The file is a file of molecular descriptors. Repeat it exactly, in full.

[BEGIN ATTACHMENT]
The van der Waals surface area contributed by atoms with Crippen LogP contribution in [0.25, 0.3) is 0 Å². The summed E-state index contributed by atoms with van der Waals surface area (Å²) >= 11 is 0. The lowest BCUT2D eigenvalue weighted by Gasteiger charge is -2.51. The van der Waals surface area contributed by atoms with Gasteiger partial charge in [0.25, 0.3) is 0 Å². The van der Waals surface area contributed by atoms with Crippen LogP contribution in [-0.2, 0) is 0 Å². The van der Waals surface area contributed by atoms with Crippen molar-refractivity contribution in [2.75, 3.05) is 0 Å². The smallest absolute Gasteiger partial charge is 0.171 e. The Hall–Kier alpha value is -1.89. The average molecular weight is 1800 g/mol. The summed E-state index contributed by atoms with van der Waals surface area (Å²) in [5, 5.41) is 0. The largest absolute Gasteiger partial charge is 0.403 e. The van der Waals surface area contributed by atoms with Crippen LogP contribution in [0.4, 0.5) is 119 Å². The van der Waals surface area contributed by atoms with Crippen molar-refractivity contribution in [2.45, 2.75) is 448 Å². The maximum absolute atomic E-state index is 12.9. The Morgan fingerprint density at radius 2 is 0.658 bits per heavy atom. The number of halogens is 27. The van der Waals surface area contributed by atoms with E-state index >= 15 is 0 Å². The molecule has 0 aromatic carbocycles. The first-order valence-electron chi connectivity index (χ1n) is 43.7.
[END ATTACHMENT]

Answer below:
The van der Waals surface area contributed by atoms with Crippen LogP contribution in [0.25, 0.3) is 0 Å². The summed E-state index contributed by atoms with van der Waals surface area (Å²) >= 11 is 0. The lowest BCUT2D eigenvalue weighted by Gasteiger charge is -2.51. The van der Waals surface area contributed by atoms with Gasteiger partial charge in [0.25, 0.3) is 0 Å². The van der Waals surface area contributed by atoms with Crippen LogP contribution in [-0.2, 0) is 0 Å². The van der Waals surface area contributed by atoms with Crippen molar-refractivity contribution in [2.75, 3.05) is 0 Å². The smallest absolute Gasteiger partial charge is 0.171 e. The Hall–Kier alpha value is -1.89. The average molecular weight is 1800 g/mol. The summed E-state index contributed by atoms with van der Waals surface area (Å²) in [5, 5.41) is 0. The largest absolute Gasteiger partial charge is 0.403 e. The van der Waals surface area contributed by atoms with Crippen LogP contribution in [0.4, 0.5) is 119 Å². The van der Waals surface area contributed by atoms with Crippen molar-refractivity contribution in [2.45, 2.75) is 448 Å². The maximum absolute atomic E-state index is 12.9. The Morgan fingerprint density at radius 2 is 0.658 bits per heavy atom. The number of halogens is 27. The van der Waals surface area contributed by atoms with E-state index >= 15 is 0 Å². The molecule has 0 aromatic carbocycles. The first-order valence-electron chi connectivity index (χ1n) is 43.7.